Preaching the Word or Homiletical Ventriloquism?

Dummy (Edgar Bergen)

What does it mean to “preach the Word” (2 Timothy 4:2, ESV)?  Preaching the Word means that the message of the text of God’s Word is also the message of the sermon.  The text of Scripture is primary; its message (not the preacher’s) is central.

Simply put, if the message of a sermon is not the message of Scripture, it may be called “preaching” (however loosely defined) but it is not truly preaching the Word.

Preaching the Word of God takes more than merely including or quoting Scripture in the sermon (although that is at least a good start).  In his book, The Pastor’s Justification, Jared C. Wilson writes,

Putting some Scriptures in your sermon is not the same thing as preaching the Scriptures. (p.119)

Preaching one’s own ideas from behind the pulpit and sprinkling in a verse or two of Scripture is not unlike using the Bible as nothing more than a ventriloquist’s dummy.  Sad to say, this is what false teachers have always done.  Paul warned the elders of the church of Ephesus that they needed to be on the lookout for savage wolves who would be “speaking twisted things, to draw away the disciples after them” (Acts 20:30).

Indeed, Satan himself twisted the words of God back in the garden of Eden when he tempted Eve to eat of the forbidden fruit (Genesis 3:1-5).  He also quoted Scripture this way when he sought to tempt the Lord Jesus Christ out in the wilderness (Matthew 4:1-11; Luke 4:1-13).  He quoted the actual words, but twisted their meaning and implications.

So what does this mean for us in the church today?  If you are a minister of the Word of God, make sure that you are not using the Word of God like a wax nose or a ventriloquist’s dummy – presenting your own ideas as if they came from Scripture.  And do the hard, painstaking, time-consuming work of translating, interpreting, and faithfully proclaiming the message of Scripture.  The Westminster Larger Catechism puts it this way:

Q. 159. How is the Word of God to be preached by those that are called thereunto?  A. They that are called to labour in the ministry of the Word, are to preach sound doctrine, diligently, in season and out of season; plainly, not in the enticing words of man’s wisdom, but in demonstration of the Spirit, and of power; faithfully, making known the whole counsel of God; wisely, applying themselves to the necessities and capacities of the hearers; zealously, with fervent love to God and the souls of his people; sincerely, aiming at his glory, and their conversion, edification, and salvation.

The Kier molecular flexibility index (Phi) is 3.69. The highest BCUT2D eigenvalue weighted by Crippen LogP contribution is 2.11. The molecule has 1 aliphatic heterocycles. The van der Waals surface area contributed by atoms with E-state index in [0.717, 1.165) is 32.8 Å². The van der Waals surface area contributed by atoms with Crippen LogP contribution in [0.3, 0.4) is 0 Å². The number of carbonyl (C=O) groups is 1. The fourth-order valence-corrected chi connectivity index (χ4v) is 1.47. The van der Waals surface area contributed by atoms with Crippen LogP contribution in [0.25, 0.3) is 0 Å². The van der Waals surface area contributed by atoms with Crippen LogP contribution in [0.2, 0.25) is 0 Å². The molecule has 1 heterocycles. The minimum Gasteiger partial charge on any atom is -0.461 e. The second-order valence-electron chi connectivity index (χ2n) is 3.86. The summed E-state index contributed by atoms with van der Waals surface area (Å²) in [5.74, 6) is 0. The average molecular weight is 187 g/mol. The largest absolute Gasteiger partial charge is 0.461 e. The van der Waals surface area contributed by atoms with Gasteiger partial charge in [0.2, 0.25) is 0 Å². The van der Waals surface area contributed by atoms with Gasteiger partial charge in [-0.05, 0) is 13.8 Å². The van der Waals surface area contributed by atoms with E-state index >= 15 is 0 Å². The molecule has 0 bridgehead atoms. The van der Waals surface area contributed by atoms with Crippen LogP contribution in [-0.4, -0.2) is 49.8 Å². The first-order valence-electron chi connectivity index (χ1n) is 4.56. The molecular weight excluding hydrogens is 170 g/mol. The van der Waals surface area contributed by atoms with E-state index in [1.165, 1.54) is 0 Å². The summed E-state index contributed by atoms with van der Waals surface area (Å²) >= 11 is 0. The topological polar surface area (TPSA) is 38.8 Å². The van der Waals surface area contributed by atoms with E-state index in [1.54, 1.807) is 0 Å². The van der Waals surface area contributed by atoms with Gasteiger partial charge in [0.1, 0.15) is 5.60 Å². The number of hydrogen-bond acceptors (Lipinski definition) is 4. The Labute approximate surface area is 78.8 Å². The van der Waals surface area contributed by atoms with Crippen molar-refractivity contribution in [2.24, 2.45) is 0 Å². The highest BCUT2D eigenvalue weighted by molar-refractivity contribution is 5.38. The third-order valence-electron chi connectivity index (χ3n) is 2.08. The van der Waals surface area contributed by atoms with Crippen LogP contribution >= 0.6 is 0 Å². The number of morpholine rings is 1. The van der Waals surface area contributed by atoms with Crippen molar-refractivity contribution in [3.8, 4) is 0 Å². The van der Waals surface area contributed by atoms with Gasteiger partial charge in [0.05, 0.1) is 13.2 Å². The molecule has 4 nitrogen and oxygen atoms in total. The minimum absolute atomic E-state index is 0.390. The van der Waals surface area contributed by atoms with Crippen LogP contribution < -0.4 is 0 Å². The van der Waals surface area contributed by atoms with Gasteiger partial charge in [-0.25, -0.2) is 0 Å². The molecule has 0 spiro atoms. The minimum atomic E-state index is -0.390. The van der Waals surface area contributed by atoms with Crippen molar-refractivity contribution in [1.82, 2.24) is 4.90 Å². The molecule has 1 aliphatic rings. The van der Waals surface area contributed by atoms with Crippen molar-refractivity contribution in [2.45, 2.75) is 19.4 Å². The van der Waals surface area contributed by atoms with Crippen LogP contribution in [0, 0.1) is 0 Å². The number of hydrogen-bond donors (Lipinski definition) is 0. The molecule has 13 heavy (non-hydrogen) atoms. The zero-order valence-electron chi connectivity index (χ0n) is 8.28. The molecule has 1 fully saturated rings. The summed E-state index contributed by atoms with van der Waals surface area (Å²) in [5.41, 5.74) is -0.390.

And for the listeners?  How are you listen to the preaching of the Word of God?  The next question in the Larger Catechism addresses that very topic:

Q. 160. What is required of those that hear the Word preached?   A. It is required of those that hear the Word preached, that they attend upon it with diligence, preparation, and prayer; examine what they hear by the Scriptures; receive the truth with faith, love, meekness, and readiness of mind, as the Word of God; meditate, and confer of it; hide it in their hearts, and bring forth the fruit of it in their lives.

And you thought that the preacher was supposed to be the one doing all of the work during the sermon – far from it!   How are you to ensure that your pastor is not practicing homiletical ventriloquism?  By attending on his preaching of the Word with diligence, preparation and prayer; by examining what you hear by the Scriptures themselves.

Do you bring your Bible to church?  Do you pay attention to the sermon?  Do you follow along and take notes?  We really should listen like the Bereans did in Acts 17.  There they were called “noble” (v.11).  Why? Because they “received the word with all eagerness, examining the Scriptures daily to see if these things were so.”  They were hungry for the Word of God, and examined whatever they heard by the Scriptures!

If we were all to do that, there would be far less homiletical ventriloquism and far more true and faithful preaching of the Word of God!

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